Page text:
The day the U.S. Navy invaded Algiers

The Times-Picayune is marking the tricentennial of New Orleans with its ongoing 300 for 300 project, running through 2018 and highlighting the moments and people that connect and inspire us. Today, the series continues with the start of the U.S. Navy’s century-plus presence in Algiers.

THEN: Algiers’ relationship with the Navy began on Nov. 6, 1901, when the U.S. Naval Station was formally established with the arrival of Naval Dry Dock YFD-2. Coverage in the next day’s Daily Picayune was nothing short of rapturous, proclaiming that the dry dock was “not the consummation, but the consequential detail, of a grand scheme on the part of Congress to make New Orleans a great naval station and augment her glory as mistress of commerce.”

NOW: The installation, which became formally known as Naval Support Activity New Orleans, was active until September 2011, when it was shut down, six years after the Pentagon included it on a list of bases to be closed. Title was transferred in 2014 to the Algiers Development District, which announced a plan to convert it into a multipurpose center employing 10,000 people, but that hasn’t happened. In 2016, the district terminated its contract with Vista Louisiana, which it had hired to develop the site.


  • The Algiers land is part of an immense tract that the Company of the Indies gave to Jean Baptist Le Moyne, Sieur de Bienville, New Orleans’ founder, in 1719, a year after he founded the city.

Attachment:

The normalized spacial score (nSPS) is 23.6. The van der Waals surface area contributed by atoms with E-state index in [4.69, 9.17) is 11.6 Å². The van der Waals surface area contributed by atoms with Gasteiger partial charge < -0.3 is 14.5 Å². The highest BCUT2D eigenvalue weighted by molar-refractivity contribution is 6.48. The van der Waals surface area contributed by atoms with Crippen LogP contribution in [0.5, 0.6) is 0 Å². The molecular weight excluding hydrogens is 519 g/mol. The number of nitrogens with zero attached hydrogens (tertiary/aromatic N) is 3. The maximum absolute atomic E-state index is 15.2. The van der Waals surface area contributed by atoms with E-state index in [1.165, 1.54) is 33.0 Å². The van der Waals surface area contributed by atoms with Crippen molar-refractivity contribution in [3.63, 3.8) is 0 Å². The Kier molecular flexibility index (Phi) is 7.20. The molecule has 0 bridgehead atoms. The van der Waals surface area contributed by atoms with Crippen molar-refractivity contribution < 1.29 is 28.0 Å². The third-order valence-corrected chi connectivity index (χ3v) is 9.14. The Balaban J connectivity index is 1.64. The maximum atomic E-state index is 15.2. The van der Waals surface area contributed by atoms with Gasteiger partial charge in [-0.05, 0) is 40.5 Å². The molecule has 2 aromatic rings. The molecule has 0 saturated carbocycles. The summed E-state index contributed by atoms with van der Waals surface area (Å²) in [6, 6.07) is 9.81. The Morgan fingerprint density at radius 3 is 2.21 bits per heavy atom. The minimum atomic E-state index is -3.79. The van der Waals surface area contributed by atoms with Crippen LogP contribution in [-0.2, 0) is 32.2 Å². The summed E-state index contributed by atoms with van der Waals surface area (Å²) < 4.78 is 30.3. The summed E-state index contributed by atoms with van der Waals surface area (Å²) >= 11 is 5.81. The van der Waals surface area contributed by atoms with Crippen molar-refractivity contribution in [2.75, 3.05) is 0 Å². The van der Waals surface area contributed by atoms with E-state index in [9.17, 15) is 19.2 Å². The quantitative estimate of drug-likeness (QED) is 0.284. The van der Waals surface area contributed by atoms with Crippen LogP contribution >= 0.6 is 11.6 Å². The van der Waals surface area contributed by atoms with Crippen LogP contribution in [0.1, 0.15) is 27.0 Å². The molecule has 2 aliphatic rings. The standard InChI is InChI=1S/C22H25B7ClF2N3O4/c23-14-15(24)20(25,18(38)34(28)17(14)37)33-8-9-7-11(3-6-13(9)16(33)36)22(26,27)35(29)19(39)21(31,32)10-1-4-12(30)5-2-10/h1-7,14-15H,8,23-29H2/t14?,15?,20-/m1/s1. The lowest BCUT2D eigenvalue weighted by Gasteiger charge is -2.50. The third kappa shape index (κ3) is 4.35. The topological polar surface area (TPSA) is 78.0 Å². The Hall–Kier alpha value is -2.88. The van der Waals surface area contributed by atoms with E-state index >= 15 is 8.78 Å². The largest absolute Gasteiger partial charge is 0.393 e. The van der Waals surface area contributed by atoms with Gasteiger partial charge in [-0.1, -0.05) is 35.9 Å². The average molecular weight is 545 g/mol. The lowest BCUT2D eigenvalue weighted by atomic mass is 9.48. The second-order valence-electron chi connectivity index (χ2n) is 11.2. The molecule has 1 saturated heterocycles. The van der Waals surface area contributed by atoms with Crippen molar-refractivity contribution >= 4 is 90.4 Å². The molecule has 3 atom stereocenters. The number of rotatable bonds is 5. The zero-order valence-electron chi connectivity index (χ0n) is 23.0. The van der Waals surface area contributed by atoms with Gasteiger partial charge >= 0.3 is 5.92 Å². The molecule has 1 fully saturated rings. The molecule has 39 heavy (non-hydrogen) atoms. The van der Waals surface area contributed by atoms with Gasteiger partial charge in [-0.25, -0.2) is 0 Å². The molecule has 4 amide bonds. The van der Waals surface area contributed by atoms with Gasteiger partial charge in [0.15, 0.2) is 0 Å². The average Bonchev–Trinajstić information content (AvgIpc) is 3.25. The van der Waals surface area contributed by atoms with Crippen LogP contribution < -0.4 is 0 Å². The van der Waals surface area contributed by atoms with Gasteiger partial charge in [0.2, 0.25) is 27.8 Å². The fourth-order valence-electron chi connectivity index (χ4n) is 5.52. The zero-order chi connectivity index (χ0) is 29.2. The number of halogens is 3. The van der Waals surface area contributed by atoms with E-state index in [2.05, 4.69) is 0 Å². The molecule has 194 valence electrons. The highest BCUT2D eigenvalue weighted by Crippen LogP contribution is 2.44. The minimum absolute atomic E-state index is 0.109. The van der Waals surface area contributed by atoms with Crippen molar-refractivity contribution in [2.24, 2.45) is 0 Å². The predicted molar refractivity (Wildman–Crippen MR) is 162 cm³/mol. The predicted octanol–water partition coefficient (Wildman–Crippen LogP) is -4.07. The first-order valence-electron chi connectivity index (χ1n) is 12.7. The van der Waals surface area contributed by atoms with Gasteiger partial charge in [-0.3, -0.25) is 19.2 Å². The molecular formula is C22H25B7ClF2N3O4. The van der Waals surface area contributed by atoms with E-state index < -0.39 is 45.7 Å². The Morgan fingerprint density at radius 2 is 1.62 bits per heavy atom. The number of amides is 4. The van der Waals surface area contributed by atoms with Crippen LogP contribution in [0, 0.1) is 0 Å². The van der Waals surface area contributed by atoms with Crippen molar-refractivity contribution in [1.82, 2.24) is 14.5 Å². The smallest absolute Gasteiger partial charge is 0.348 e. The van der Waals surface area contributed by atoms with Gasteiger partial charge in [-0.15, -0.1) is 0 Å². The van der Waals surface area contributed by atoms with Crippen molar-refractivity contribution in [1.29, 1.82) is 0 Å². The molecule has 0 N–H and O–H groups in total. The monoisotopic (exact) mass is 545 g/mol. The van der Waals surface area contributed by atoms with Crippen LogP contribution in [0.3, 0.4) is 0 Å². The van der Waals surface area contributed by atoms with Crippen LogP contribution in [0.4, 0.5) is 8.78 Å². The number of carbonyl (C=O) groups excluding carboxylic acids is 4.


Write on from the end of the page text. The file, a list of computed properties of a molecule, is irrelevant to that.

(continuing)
• After several changes of ownership, the federal government bought the land in February 1849 for a Navy yard, but nothing happened for more than a half-century. During that period, the tract was leased for farming.
  • A story in the Nov. 7, 1901, edition of The Daily Picayune trumpets the arrival in New Orleans of dry dock YFD-2, which the paper characterized as a “dream come true” — and which marked the start of a century-plus U.S. Navy presence in the city. (The Times-Picayune archive)

    The facility grew to include land across the Mississippi River. The Navy’s East Bank operation was in Bywater, hard by the Industrial Canal at the foot of Poland Avenue. The military presence there started in World War I, when the Army built a quartermaster depot there. Known as the Port of Embarkation, it was acquired by the Navy in the 1960s to become part of the Naval Support Activity.

  • The Bywater installation used to house the national headquarters for the Navy and Marine Corps Reserve.
  • Navy Reserve headquarters has been moved to Norfolk, Va., and naval personnel and recruiting operations were moved to Millington, Tenn.
  • Other units that had been on the Algiers campus were moved to the National Air Station-Joint Reserve Base in Belle Chasse.
  • The dry dock that was the first component of what would become the Naval Support Activity was eventually moved to Pearl Harbor. It was cradling the destroyer USS Shaw when the Japanese attacked on Dec. 7, 1941.

N.O. DNA: For more than a century, the Naval Support Activity played a…

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